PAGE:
A new study has effectively doubled the estimated number of life-friendly planets in orbit around red dwarfs. And remarkably, the astronomers attribute the revised figure to the presence of clouds.
We know there’s a crap-ton of terrestrial planets in the Milky Way, many of them spinning around red dwarfs — those dim, main sequence stars that are the most populous in the galaxy.
‘Tens of Billions’
Astronomers theorize that red dwarfs, which make up 75% of all main sequence stars in our galaxy, feature circumstellar habitable zones (HZ) that are considerably more interior than those of G stars (of which our sun is one). And in fact, owing to the low energy output of these stars, their HZs are about as close as Mercury is to our sun. But it’s within these sweet spots that water can remain in its liquid state — an important precursor to life.
Previous estimates have suggested that there may be as many as 4.5 billion potentially habitable planets in orbit around red dwarfs in our galaxy. But earlier this year, data from the ESO’s HARPS planet finder indicated that upwards of 40% of all red dwarf stars have a super-Earth orbiting in the HZ. This upped the number to tens of billions of such planets. What’s more, astronomers believe that virtually every red dwarf is host to at least one terrestrial planet.
And now, owing to a new calculation of the influence of cloud behavior on climate, the number has been extended even further, reaching 60 billion habitable zone planets. And the reason for the latest revision has to do with a newfound sense of the size of red dwarf habitable zones — a zone that’s now much larger, and more interior, than previously thought.
Thick, Reflective Clouds
As noted, red dwarf HZs are very interior. These close orbits cause planets to be tidally locked with their sun (i.e., the same side of the planet always faces the parent star, much like how our moon features a side that always faces Earth).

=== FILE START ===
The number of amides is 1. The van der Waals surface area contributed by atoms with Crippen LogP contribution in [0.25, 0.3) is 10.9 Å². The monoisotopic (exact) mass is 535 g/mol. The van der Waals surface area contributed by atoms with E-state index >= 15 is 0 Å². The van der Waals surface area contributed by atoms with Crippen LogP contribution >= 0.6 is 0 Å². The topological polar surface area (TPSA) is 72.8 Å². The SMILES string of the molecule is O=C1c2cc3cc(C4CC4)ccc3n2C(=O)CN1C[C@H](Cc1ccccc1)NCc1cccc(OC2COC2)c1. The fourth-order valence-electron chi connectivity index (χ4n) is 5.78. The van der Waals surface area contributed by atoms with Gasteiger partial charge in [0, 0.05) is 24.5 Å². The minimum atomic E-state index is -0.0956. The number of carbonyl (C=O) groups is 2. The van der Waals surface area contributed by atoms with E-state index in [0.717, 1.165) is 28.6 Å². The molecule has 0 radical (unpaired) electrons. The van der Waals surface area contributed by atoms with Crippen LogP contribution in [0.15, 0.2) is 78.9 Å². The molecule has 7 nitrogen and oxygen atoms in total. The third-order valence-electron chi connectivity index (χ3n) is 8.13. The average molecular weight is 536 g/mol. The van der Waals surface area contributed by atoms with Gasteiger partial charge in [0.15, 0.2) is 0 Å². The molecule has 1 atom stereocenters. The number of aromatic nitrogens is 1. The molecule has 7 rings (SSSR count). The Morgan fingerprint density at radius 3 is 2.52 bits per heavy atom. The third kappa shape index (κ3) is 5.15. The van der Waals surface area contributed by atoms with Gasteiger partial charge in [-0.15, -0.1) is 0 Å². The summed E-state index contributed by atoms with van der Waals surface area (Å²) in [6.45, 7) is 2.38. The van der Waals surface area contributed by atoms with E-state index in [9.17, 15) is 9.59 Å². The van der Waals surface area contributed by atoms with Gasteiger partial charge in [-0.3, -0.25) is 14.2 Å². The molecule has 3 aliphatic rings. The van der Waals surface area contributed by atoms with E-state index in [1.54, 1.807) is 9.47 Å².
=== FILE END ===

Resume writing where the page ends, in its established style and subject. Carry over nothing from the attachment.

According to the new study, which was conducted by Dorian Abbot and Jun Yang, the star-facing side of red dwarf planets experience vigorous convection and exhibit highly reflective clouds at the substellar region — the location where the sun always sits directly overhead (call it “the place of perpetual noon”).
Simulated cloud coverage (white) on a tidally locked planet (blue) in orbit around a red dwarf star.
And indeed, Abbot and Yang’s 3D computer models showed that, if any surface water exists, clouds will result. What’s more, these clouds would be quite thick and have a significant cooling effect on any planet sitting inside the inner portion of the HZ — thus allowing these planets to sustain water on their surfaces at much closer distances to the sun than previously assumed.
The reason for the cooling effect is that a planet’s albedo is greatly increased by the presence of reflective clouds. The high insulation produces stronger substellar convection, resulting in a phenomenon in which climate is stabilized.
Additionally, the highly reflective clouds can prevent a lot of infrared radiation from reaching the surface.
“[We] use global climate models with sophisticated cloud schemes to show that due to a stabilizing cloud feedback, tidally locked planets can be habitable at twice the stellar flux found by previous studies,” the authors note in the study. “This dramatically expands the HZ and roughly doubles the frequency of habitable planets orbiting red dwarf stars.”
Don’t Believe the Red Dwarf Hype?
But not all astronomers are convinced that red dwarfs are the life-friendly stars they’re often made out to be. A separate study from St. Andrews University suggests that red dwarfs exhibit magnetic fields that are way too strong.
John Millis from Red Orbit reports:
Such strong magnetic fields can have a dramatic effect on nearby planetary objects. For a world close enough to maintain liquid water, the planetary magnetic field could be compressed by that of the nearby red dwarf; so much so that the field could be practically extinguished all together.
This is important, because an atmosphere is another element critical for life, and without a magnetic field the atmosphere would have considerably more exposure to cosmic radiation, especially high-energy charged particles. These charged particles can strip away the atmosphere all together. The chance of this is also increased by the fact the planet is so close to the host red dwarf, as the greatest source of charged particle radiation can come from the stellar wind itself.
Hope still exists, however. The team also revealed that the effect is driven by the strength of the red dwarf’s magnetic field, which varies depending on the rotation period of the star, which itself can slow over time.
At the same time, however, and as the Abbot and Yang study has shown, the clouds might be able to offset the dangerous levels of incoming particle radiation.
What’s clear, though, is that these red dwarfs feature complex environments far removed from what we’re used to here in our solar system. It’s an area that’s ripe for more research.